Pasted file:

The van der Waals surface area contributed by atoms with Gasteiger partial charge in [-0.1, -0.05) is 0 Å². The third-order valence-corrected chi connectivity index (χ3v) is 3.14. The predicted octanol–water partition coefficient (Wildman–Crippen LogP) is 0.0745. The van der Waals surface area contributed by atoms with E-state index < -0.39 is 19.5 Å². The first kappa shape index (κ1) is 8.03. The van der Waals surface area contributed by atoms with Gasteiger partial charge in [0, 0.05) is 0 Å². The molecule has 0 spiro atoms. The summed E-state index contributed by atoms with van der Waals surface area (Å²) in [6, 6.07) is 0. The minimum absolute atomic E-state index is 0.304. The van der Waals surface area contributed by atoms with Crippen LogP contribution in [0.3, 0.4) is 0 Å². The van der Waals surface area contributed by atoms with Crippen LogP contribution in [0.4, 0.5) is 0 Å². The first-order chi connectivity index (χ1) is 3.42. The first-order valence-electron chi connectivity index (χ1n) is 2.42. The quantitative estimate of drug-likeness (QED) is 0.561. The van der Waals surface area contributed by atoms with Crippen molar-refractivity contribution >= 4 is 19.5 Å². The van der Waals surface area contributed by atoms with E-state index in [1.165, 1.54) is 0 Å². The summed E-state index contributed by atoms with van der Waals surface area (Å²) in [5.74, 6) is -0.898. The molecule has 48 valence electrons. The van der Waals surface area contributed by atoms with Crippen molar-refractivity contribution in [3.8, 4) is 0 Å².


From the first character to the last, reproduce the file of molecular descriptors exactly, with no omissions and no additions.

The van der Waals surface area contributed by atoms with Gasteiger partial charge in [-0.1, -0.05) is 0 Å². The third-order valence-corrected chi connectivity index (χ3v) is 3.14. The predicted octanol–water partition coefficient (Wildman–Crippen LogP) is 0.0745. The van der Waals surface area contributed by atoms with E-state index < -0.39 is 19.5 Å². The first kappa shape index (κ1) is 8.03. The van der Waals surface area contributed by atoms with Gasteiger partial charge in [0, 0.05) is 0 Å². The molecule has 0 spiro atoms. The summed E-state index contributed by atoms with van der Waals surface area (Å²) in [6, 6.07) is 0. The minimum absolute atomic E-state index is 0.304. The van der Waals surface area contributed by atoms with Crippen LogP contribution in [0.3, 0.4) is 0 Å². The van der Waals surface area contributed by atoms with Crippen LogP contribution in [0.4, 0.5) is 0 Å². The first-order chi connectivity index (χ1) is 3.42. The first-order valence-electron chi connectivity index (χ1n) is 2.42. The quantitative estimate of drug-likeness (QED) is 0.561. The van der Waals surface area contributed by atoms with Crippen molar-refractivity contribution >= 4 is 19.5 Å². The van der Waals surface area contributed by atoms with E-state index in [1.165, 1.54) is 0 Å². The summed E-state index contributed by atoms with van der Waals surface area (Å²) in [5.74, 6) is -0.898. The molecule has 48 valence electrons. The van der Waals surface area contributed by atoms with Crippen molar-refractivity contribution in [3.8, 4) is 0 Å².